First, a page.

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Berkeley’s Milvia Street Safety Features Removed Over Bogus Truck Dimensions

Note: GJEL Accident Attorneys regularly sponsors coverage on Streetsblog San Francisco and Streetsblog California. Unless noted in the story, GJEL Accident Attorneys is not consulted for the content or editorial direction of the sponsored content.

Crews with the city of Berkeley removed part of a protected bike lane and a protective island from a block of Milvia last Wednesday. The stated justification for ripping out the safety features: oxygen delivery trucks were unable to access the O2 tank at Alta Bates hospital, on the corner of Haste and Milvia, because the new bike safety treatments prevented them from making the turn out of the hospital's driveway.

Farid Javandel, Berkeley's transportation manager, told Streetsblog the city was concerned when the hospital told them they couldn't get oxygen deliveries. "That does sound kind of critical," he said.

But, as Streetsblog has confirmed, and as the lead photo shows, the truck dimensions provided by the hospital--the ones which were used to justify the removal--were for a much larger type of truck that isn't actually used for bulk oxygen deliveries.

This discrepancy should have been obvious to the city of Berkeley, said advocates.

"The curbs have been in place since September," said Walk Bike Berkeley's Jacqueline Erbe, adding that the hospital must have had several deliveries of O2 since they were installed. "Obviously, they had a workaround." Erbe, by the way, is familiar with the repercussions of unsafe, compromised street designs. In March of 2021, a driver hit her on Ninth Street just south of Channing Way. She sustained serious injuries, including a broken femur and fractured vertebrae.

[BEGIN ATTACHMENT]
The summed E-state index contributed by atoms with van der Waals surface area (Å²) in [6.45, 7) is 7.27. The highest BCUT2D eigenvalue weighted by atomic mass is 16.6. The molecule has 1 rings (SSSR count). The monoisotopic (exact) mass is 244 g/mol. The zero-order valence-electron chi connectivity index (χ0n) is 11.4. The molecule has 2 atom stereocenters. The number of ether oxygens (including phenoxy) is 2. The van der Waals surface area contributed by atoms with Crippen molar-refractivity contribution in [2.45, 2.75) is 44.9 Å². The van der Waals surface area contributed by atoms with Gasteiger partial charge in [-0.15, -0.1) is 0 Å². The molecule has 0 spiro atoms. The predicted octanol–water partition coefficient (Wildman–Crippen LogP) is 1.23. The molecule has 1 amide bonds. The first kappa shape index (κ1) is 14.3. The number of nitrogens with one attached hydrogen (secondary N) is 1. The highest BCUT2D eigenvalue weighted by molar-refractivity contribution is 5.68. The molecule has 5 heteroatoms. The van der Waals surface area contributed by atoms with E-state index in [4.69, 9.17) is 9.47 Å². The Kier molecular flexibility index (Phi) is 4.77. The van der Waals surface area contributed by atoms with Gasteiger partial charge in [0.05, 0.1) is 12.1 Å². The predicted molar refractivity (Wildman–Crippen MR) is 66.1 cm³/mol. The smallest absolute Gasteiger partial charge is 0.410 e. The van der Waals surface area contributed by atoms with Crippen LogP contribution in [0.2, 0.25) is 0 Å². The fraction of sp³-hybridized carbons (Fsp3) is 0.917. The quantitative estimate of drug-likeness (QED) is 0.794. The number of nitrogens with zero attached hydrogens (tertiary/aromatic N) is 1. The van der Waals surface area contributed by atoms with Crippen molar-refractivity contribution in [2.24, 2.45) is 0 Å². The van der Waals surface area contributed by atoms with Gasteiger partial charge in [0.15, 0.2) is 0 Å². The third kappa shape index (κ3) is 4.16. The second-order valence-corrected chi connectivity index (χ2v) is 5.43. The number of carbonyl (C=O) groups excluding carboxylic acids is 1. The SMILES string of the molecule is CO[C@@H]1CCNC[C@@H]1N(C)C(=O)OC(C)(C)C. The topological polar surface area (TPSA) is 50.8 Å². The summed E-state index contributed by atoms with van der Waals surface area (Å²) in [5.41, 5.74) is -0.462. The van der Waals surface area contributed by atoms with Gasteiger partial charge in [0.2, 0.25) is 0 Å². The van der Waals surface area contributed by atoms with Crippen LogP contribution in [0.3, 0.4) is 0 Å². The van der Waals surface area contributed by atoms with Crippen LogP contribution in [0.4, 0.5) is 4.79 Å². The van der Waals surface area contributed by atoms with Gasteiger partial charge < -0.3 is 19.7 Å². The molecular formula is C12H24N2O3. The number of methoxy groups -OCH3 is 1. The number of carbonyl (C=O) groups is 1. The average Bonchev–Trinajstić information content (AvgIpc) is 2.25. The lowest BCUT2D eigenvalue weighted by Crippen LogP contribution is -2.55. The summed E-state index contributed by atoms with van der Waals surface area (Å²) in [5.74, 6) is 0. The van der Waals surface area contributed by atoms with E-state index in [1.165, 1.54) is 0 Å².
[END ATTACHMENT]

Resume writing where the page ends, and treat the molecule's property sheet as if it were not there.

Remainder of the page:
She is also familiar with oxygen deliveries from years of working as a project manager at hospitals. She's convinced the truck could maneuver in the parking lot without issue. "It is the smallest liquid oxygen truck I have ever seen. And I have seen a number of bulk oxygen deliveries," she added.

After the initial reporting on the removal of the safety features, an anonymous tipster who goes by the appropriate handle "pleasecheckagain" posted photos of the truck, as seen in the lead image. Contrast that with information provided by Javandel: "The truck is a 60’ long tractor trailer," he emailed to Streetsblog on Thursday. "It turned out that trucks delivering oxygen to the large tank in the Alta Bates parking lot were unable to clear the barriers and parked cars," he wrote, sending diagrams depicting a five-axle, 18-wheeler:

The city of Berkeley's Farid Javandel sent the above diagram.
The city of Berkeley's Farid Javandel sent the above diagram.
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As seen in the lead image, the actual truck is much shorter, has three axles, and is not a tractor-trailer. Streetsblog contacted Airgas, the owner of the truck, and was told they don't even use tractor-trailers for bulk oxygen delivery.

Javandel said the dimensions of the truck were provided by Alta Bates. Streetsblog left a message on the media affairs line at the hospital and emailed and left a voicemail for Larry Perucca, chief engineer for the hospital and the city's contact.

Meanwhile, the video of the delivery below, also from pleasecheckagain, makes it look as if even the smaller truck might have had some difficulty exiting on Milvia, although it should not have been necessary to remove the protective island.

It's not depicted in the video, but the truck presumably entered using the driveway on Haste. Streetsblog paced out the parking lot and found that the truck could also reverse and go back out via Haste, if the Milvia exit was still too challenging. At worst, it would require some shuffling of parked cars on delivery days.

The view of all the space in front of the O2 tank. Photo: Streetsblog/Rudick
The view of all the space in front of the O2 tank. Photo: Streetsblog/Rudick
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The O2 tank is to the photographer's back here. Photo: Streetsblog/Rudick
The O2 tank is to the photographer's back here. Photo: Streetsblog/Rudick
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Javandel said they will be meeting with the hospital again later this week. He stressed that the city intends to replace the treatments with mountable curbs where necessary, but this time he wants to actually see the truck making the turns. "Our patience is pretty much gone," he told Streetsblog via phone, adding that if the hospital has more complaints they will "put the burden back on them to solve it."

Advocates took city officials to task for not doing that in the first place. "All of this over that little truck!" said Erbe.

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